in Cruel Times" chronicles a story of true love in post-war
Hungary – a time that witnessed the harshest, often cruel, beginnings
of the Communist era. It is also an authentic account of everyday life
under an oppressive political system where all citizens of a nation are
exposed, often defenselessly, to the raw power of an invisible but nevertheless
real authority, living in constant fear and struggling to survive sometimes
under miserable material conditions.
The story involves the late blooming love of a man and a woman, each married
to someone else and having their own families, which raises complex and
painful problems even in normal times. However, when the tentacles of
the communist system reach into the intimate personal affairs of individuals,
the situation becomes quickly unbearable.
“I believe in true love” declares Dr David Buss, professor
in the Psychology Department of the University of Texas at Austin after
spending two decades of his professional life studying and documenting
the dimensions of the evolutionary psychology of human mating.
“While love is common, true love is rare, and I believe that few
people are fortunate enough to experience it. The roads of ordinary love
are well traveled and markers are well understood- the mesmerizing attraction,
the ideational obsession, the sexual afterglow, the often profound self-sacrifice,
the desire to combine DNA. But true love takes its own course, through
uncharted territory. It knows no fences, has no barriers or boundaries.
It’s difficult to define, eludes modern measurement, seems scientifically
woolly. But I know true love exists. I just can’t prove it.”*
When true love happens, usually under extraordinary circumstances, and
recognized as such by a talented writer, it can result in an epic novel.
Such a story in recent times was Boris Pasternak’s “Doctor
Zhivago”. Now there is another such story in “Love in Cruel
Times” written by János Szára in Hungarian and is
currently available only in its original language as “Szerelem Mostoha
Idokben”. A few chapters have been translated to other major languages
and can be sampled on this web-site.
*From “What We Believe but Cannot Prove: Today’s Leading Thinkers
on Science in the Age of Certainty” Edited by John Brockman, Harper
Perennial, New York, 2006.
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"This story is a touching memorial to an extraordinarily feverish
human relationship. Love is generally a personal matter but here, embedded
into the events of an exceedingly brutal and hostile world, it becomes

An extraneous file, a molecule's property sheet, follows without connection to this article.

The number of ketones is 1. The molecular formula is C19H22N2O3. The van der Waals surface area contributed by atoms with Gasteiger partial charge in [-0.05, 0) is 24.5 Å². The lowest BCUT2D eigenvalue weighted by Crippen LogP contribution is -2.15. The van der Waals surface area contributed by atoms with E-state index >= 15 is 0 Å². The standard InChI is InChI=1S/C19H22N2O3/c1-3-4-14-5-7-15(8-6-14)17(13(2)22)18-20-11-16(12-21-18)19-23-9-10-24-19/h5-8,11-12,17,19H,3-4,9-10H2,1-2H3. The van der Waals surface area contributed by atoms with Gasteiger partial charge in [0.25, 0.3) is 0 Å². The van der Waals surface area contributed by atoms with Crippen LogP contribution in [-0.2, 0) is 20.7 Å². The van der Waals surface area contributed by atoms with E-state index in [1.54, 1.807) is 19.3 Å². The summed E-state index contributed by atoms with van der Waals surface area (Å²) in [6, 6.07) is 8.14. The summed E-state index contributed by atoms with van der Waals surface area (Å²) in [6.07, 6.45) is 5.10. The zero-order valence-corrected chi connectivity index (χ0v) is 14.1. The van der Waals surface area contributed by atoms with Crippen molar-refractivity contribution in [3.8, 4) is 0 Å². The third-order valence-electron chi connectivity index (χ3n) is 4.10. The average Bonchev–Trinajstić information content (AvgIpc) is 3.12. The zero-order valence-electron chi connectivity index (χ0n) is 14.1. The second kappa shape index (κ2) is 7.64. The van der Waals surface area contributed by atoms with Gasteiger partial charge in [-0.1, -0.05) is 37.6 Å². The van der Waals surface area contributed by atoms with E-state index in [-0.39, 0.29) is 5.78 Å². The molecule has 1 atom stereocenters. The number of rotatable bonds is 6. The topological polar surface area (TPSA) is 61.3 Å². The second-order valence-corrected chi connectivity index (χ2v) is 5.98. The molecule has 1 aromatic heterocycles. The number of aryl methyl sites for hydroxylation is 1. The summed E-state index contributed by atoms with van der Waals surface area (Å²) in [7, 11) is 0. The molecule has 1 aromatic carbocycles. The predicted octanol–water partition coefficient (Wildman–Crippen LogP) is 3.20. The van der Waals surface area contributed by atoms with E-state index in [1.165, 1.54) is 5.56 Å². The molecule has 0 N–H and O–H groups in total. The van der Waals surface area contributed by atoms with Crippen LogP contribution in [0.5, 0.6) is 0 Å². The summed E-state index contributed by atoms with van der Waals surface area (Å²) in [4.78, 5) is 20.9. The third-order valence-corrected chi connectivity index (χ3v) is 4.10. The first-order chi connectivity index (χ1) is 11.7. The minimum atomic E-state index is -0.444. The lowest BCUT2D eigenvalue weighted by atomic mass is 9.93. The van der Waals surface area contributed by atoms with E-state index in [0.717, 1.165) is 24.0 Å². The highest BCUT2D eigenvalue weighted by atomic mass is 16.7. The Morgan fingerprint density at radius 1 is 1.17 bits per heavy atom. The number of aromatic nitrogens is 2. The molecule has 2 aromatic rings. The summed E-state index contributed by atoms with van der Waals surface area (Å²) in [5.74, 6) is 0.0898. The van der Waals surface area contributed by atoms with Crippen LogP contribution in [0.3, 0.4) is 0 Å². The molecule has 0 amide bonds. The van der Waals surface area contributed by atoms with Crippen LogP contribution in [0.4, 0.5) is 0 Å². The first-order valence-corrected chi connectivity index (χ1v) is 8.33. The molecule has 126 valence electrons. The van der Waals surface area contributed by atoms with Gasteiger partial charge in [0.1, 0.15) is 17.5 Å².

of general and public interest. The story is not only a convincing and
authentic document of our times, but also it is eminently readable. I
only regret that the actors do not appear under their own names but –
I think – the author had a good reason why he made this decision."
Erno Hárs, writer, poet, translator
About the Author
Szára, was born on June 9, 1918 in Pestujhely, Hungary (now a district
of Budapest). After completing the middle and high schools in
1937 he entered the School of Economics in Budapest where he obtained
a Doctor of Economics degree with “Summa cum Laude” distinction.
During the years of 1941-1943 he continued his studies in Rome, Italy
supported by a stipend from the State of Italy. Returning from Rome -
in the fall of 1943 - he entered military service. On Christmas day 1944,
during the siege of Budapest, he was captured by the entering Soviet troops,
but managed to escape.
After the War he has held positions in the Hungarian Ministry of Reconstruction
and in the Hungarian Ministry of Foreign Affairs. In 1949, during a political
reorganization of this Ministry, he was discharged but he found a lower-level
job in an industrial carpentry factory where he worked till 1953. At this
time a slight easing of the policies of the Government of Imre Nagy allowed
him to transfer to the Document Company for the Building Industry as an
editor and translator.
During the Revolution of October 1956 he was elected as President of the
Revolutionary Committee of his Company. Because of this role – after
the suppression of the revolution by Soviet troops - he was forced to
flee the country with his family. They settled in Switzerland where he
worked as an economist at the headquarters of NESTLÉ Company in
Vevey until his retirement in 1983. He still lives in Switzerland (CH-1095,
He contributed professional articles before World War II to the journals
of “Hungarian Kulture” and “Social Reviews”. He
co-authored a textbook for high-schools on “Economic and Social
Studies”. He was the founding member of the Hungarian-Italian Society
until 1948. After this he served as a language instructor at the Italian-Hungarian
Cultural Institute until 1956.
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